On March 6, 2015, the undersigned issued an Order (#121) referring Defendants' Motion for Sanctions (#114) to Judge Keesler, noting that as of the date of the Order (#121), Plaintiff appeared to have removed the audio and video from the depositions at issue from YouTube. She had not removed, however, a video that she uploaded to YouTube comprised of stills, or "screen shots, " of the deposition video. The undersigned noted that Plaintiff appeared to have complied with only the most narrow interpretation of Judge Keesler's Order (#104), and therefore found it appropriate to refer the matter back to him to clarify the scope of the protective order and determine whether it extended to "screen shots" of the video deposition. On March 9, 2015, Judge Keesler issued an Order (#124) granting, with modification, Defendants' Motion for Sanctions. (#114). Judge Keesler found that Plaintiff's narrow interpretation of the Protective Order (#104) had been in bad faith. He reiterated that previous court orders had made clear the fact that video and/or audio recordings obtained during discovery in this action "may only be used in connection with this lawsuit, unless otherwise ordered by this Court." (# 104, pp.12-13); (#113, p. 6). Judge Keesler found:

[t]he Court did not allow for circumstances where a video or audio obtained during discovery in this case could be published or disseminated in any way; regardless of the speed at which it is played, or any other way it might be edited or otherwise manipulated. As of March 6, 2015, Plaintiff is using video recording(s) from this lawsuit in a manner that is not in connection with this lawsuit, and has not been allowed by this Court. Plaintiff's continued use of deposition videos in this case, even if that use only includes still images or "screen shots" from those videos, is in violation of this Court's orders.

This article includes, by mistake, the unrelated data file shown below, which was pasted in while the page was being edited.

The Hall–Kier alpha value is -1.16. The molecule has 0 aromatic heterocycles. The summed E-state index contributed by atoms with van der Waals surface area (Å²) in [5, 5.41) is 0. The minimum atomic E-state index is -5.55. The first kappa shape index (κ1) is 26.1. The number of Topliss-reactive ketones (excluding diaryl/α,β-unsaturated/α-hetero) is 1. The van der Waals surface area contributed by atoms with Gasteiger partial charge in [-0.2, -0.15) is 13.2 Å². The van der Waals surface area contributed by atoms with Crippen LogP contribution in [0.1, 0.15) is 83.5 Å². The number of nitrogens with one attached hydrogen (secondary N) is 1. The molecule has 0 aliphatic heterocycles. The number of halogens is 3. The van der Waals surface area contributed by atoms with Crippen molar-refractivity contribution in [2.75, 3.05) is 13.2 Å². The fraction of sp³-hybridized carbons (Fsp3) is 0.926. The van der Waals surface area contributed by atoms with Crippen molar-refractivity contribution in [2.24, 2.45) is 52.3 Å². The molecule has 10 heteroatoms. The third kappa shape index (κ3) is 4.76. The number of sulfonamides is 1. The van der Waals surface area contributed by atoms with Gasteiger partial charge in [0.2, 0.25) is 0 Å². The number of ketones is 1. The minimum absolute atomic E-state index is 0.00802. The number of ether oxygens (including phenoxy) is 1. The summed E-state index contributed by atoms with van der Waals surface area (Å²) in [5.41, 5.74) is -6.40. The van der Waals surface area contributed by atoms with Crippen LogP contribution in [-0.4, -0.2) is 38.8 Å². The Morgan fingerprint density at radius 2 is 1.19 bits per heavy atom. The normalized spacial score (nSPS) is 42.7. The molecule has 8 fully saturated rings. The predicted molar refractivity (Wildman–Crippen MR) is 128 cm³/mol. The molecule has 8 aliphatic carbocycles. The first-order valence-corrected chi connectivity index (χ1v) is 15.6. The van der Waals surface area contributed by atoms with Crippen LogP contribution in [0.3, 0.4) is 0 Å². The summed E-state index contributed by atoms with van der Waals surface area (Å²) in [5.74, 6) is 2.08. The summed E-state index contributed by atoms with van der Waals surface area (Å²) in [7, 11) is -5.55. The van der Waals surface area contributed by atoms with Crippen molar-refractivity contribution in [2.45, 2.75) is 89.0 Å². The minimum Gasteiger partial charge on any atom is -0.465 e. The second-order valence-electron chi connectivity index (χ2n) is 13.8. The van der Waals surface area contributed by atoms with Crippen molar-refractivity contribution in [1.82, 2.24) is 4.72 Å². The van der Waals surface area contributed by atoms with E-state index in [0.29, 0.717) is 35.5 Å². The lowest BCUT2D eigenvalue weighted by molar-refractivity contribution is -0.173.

(#124, p. 4). He then ordered Plaintiff to file a Notice with the court on or before March 16, 201[5] describing the steps she had taken to remove video(s) and/or audio recording(s) from public access, and confirming that the 30(b)(6) deposition by Amy Bouque had been completely removed from YouTube. Id. at 5. He reminded Plaintiff that any public use or dissemination of video and/or audio recordings from discovery in this case, in any manner, is prohibited. (Id.) Judge Keesler also ordered that Plaintiff be fined $100 per day for every day she made publicly available, on the internet or otherwise, any video or audio recording from discovery in this case, beginning March 16, 201[5]. (Id., p. 4).

On March 8, 2015, Plaintiff filed a Notice of Appeal (#122) as to: 1) Judge Keesler's Order modifying his earlier protective order (#104); 2) the Order of the undersigned upholding Judge Keesler's Order (#113); and 3) the Order of the undersigned referring Defendants' Motion for Sanctions (#114) to Judge Keesler (#121). Those matters are currently before the Fourth Circuit. On March 26, 2015, by a separate motion, Plaintiff filed an "Appeal of and Objection to Magistrate's Contempt Order of March 9, 2015" (#130), which is currently before the undersigned in district court.

On March 10, 2015, Plaintiff filed the instant "Emergency Motion for Stay" (#126). Though ECF noted that responses to such motion were due by March 27, 2015, and Defendants had not yet filed a response, Plaintiff filed a motion for stay directly with the Fourth Circuit Court of Appeals on March 15, 2015 pursuant to Fed. R. App. P. 8(a)(2). See Appellant's Application for Stay Pending Appeal, Springs v. Ally Financial, Inc., et al., No. 15-1244, (4th Cir. Mar. 15, 2015), Doc. 8-1. Plaintiff's motion stated:

[Plaintiff] seeks to enjoin the execution of a protective order [Dkt #104], issued long after the litigation has ended which seeks to prohibit dissemination of discovery materials already in the possession of third parties before the protective order was issued. Based on an order issued March 9, 2015 [Dkt #124], if a stay is not granted, Ms. Springs will be fined $100 a day beginning March 17, 2015.